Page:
"Do you know any good carriers?" That's a question I get asked a lot when I pick up the phone these days. More often than not, it's a driver who's been left sitting somewhere over a weekend with promi...
“Do you know any good carriers?” That’s a question I get asked a lot when I pick up the phone these days. More often than not, it’s a driver who’s been left sitting somewhere over a weekend with promises of a load out on Monday. Come Tuesday, they’re still sitting – but now they’re on the phone looking for a new job.
Or it’s a disillusioned owner/op, who’s working hard, keeping his or her costs under control, but still can’t do much more than break even. In this case, it could be one or a combination of several factors – the carrier isn’t passing through enough of a fuel surcharge, or there are just too many idle hours in the week, or it could be the rate’s just not good enough.
Or maybe it’s someone who’s heard me say for the umpteenth time to seek out the “good” carriers, those who are interested in your profitability, and stop supplying a pool of cheap labour that helps keep the bad apples in business. A lot of my driver friends tell me all carriers are the same, and challenge me to read the recruiting ads and tell them the difference.
And I agree – when you’ve been cheated yet again out of 25 miles because you and dispatch disagree on the distance between Toronto and Chicago, or when the carrier tells you the “industry standard” is to give away two hours of your time at every stop, it’s hard to find any good in that.
But you know what? I get several calls a month from carriers, too, asking if I know any good owner/ops.
So on the one hand I have all these good owner/ops looking for good carriers, and on the other, I have good carriers asking if I know of any good owner/ops. Maybe I should give up on OBAC and just start a referral service.
I know two owner/ops working for the same carrier: one loves it, the other – as you guessed – hates it. One’s making money hand over fist, the other’s barely getting by. So if I recommended that carrier to you, there’s a good chance you wouldn’t like it either. Or you might love it. And that’s just the point here.
While there are some genuinely rotten carriers out there who thrive on exploiting owner/ops, slashing rates because they can hire cheap labour, and taking every advantage of the less-than-savvy drivers, I believe they’re fewer in number than many might think.
All that to say I’m not so sure you can define a good or bad carrier (or a good or bad owner/op for that matter) – beyond the obvious – in universal terms. It really comes down to finding the job that suits your needs – and maybe more importantly, your temperament and expectations.
For example, take the almost-too-good-to-be-true carrier I wrote about last month (see Seven Habits of Successful Owner-Operators, who since then, by the way, has paid out more than $400,000 in bonuses to its employees and lease-operators and put an enhanced benefits package in place – all on top of a 45% increase in take-home pay for owner/ops in the past year.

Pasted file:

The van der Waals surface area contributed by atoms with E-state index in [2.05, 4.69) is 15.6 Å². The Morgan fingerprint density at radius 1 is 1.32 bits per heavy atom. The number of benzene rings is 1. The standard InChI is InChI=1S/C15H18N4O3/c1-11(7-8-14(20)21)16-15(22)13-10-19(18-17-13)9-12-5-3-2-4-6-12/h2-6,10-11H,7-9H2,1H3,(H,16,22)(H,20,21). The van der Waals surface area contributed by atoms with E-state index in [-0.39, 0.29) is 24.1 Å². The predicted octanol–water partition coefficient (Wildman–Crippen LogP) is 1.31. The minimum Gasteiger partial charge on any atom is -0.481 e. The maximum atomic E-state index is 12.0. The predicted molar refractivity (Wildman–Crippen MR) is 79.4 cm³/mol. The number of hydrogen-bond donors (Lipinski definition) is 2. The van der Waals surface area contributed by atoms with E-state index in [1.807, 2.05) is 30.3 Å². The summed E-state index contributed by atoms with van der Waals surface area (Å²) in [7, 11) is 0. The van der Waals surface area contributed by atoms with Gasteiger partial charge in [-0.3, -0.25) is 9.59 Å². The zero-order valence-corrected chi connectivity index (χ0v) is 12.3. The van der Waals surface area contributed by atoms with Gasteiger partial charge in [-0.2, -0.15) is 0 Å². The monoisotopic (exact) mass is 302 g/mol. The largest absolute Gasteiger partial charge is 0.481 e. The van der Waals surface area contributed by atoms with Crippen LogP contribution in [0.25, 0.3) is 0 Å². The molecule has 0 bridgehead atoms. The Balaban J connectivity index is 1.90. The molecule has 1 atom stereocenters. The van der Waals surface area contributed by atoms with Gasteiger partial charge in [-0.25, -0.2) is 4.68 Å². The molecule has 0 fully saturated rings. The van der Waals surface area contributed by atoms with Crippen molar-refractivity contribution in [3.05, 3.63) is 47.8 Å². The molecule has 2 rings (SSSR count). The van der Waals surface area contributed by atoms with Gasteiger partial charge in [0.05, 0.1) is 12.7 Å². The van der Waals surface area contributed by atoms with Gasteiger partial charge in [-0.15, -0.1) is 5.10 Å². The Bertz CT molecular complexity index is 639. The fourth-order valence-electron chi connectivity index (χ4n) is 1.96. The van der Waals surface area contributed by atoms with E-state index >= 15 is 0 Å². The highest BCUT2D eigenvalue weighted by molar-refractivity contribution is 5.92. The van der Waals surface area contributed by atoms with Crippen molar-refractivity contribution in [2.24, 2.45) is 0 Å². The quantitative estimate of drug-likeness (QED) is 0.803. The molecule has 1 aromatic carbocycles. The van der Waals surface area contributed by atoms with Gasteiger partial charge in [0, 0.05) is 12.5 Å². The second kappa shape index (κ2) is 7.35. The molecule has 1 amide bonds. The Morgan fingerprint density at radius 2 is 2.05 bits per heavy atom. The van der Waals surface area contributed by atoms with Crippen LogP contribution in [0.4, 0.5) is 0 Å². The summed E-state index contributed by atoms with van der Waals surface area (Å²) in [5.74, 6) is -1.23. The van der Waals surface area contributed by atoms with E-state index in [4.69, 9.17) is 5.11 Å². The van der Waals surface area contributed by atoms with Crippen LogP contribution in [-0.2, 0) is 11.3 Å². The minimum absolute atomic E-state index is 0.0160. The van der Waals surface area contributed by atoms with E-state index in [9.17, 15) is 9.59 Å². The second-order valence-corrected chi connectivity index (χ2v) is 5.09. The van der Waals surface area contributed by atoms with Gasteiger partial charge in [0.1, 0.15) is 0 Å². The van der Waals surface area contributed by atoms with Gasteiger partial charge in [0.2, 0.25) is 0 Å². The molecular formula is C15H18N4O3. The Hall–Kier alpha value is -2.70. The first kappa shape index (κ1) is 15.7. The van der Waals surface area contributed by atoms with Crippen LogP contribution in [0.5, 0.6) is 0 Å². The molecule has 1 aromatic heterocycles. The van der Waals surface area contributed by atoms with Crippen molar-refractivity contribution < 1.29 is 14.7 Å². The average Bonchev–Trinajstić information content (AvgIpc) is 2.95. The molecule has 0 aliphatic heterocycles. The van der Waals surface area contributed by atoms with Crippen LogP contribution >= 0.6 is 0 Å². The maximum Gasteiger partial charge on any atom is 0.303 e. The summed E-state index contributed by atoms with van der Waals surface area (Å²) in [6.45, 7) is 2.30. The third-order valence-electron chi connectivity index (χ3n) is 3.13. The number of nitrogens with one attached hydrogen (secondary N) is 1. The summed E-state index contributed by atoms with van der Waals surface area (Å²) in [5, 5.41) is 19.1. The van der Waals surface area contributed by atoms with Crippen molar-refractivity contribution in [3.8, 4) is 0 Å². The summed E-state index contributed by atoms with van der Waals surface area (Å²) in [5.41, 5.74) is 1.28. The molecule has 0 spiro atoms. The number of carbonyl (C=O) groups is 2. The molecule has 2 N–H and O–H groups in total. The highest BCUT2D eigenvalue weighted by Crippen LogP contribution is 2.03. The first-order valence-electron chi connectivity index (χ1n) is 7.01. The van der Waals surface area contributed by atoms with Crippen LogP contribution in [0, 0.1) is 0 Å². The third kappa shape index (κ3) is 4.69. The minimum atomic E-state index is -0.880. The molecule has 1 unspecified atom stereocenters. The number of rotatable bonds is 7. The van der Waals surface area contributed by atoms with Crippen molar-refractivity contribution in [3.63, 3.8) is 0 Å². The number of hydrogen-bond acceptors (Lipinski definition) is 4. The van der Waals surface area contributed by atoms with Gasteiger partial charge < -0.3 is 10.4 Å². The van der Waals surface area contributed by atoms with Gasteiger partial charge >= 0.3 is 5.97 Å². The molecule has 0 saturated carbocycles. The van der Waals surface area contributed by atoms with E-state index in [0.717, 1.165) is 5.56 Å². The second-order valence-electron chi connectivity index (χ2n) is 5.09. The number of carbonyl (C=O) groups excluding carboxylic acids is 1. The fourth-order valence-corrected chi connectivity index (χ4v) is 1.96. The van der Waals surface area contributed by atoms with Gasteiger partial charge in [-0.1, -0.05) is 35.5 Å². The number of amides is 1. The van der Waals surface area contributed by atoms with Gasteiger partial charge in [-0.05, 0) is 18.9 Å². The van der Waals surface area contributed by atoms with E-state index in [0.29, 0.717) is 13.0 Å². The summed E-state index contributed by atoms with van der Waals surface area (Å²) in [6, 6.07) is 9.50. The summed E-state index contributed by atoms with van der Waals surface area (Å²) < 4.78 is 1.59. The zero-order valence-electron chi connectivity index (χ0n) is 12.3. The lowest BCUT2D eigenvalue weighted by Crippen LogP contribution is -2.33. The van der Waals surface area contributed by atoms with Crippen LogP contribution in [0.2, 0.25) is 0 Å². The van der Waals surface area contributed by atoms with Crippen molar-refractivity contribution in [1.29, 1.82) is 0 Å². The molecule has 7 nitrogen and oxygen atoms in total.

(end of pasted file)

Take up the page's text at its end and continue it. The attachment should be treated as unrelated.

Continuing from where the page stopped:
The general manager of Costal Pacific Xpress (CPX), Jim Mickey, of Surrey, B.C. tells me that while his company is doing all it can to be the best place possible for drivers and owner/ops to hang their hats, not everyone does well in that particular environment.
“The money is only part of it,” he told me a few weeks ago. “The atmosphere around the terminal, expectations of home time, relationships with customers, the driving environment, and even the company’s approach to safety and compliance are all ‘make or break’ items in the driver’s relationship with the company.”
So, can I recommend a good carrier? No way. But I can offer a few tips on how to narrow down your choices.
First, you need to identify what’s important in a job, and this requires you to be honest and realistic. A business relationship is a two-way street, so you have to be willing to give and take when making your wish list. And leave the money out of the question for this part of the exercise.
Examine aspects like long or short runs; destinations or lanes; time away; minimum and maximum mileages; LTL, straight loads, or pin-to-pin; driver load/unload, sorting and stacking; border crossing; and so on.
And think about the kind of carrier environment you want to work in: large or small; highly structured and corporate or a more laid-back, ‘take it as it comes’ company.
Next, what kind of a worker are you? Do you want straight miles or are you willing to work a little for some extra money, like earning for picks and drops, pre-loading and unloading trailers?
Are you a customer service-oriented driver, or do you prefer to get in, get loaded, and get out?
When you’ve sorted out what will make you happy, consider how much you expect to earn for the work you do.
While what the carrier pays never seems quite enough, your expectations have to be realistic. Here’s where it pays to have done a thorough financial self-analysis. How much revenue do you need to cover all the business expenses (cost-per-mile), your personal needs, and a profit?
Then, you’re ready to do some “pre-need” planning before you start making those calls on Tuesday morning. Too often, I hear from drivers who’ve jumped out of the frying pan and right into the fire.
They didn’t do their research before switching jobs, and the job they took to escape turns out to be just as bad – or worse – than the one they left.
Next month, I’ll share the secrets of conducting a thorough interview with a carrier. You should be asking just as many questions as you’re answering – after all, you’re sinking a lot into a business relationship and you want it to last. And like any good marriage, you have to really know your partner before you get hitched.
– Joanne Ritchie is executive director of OBAC. What’s good for you? E-mail her at firstname.lastname@example.org or call toll free 888-794-9990.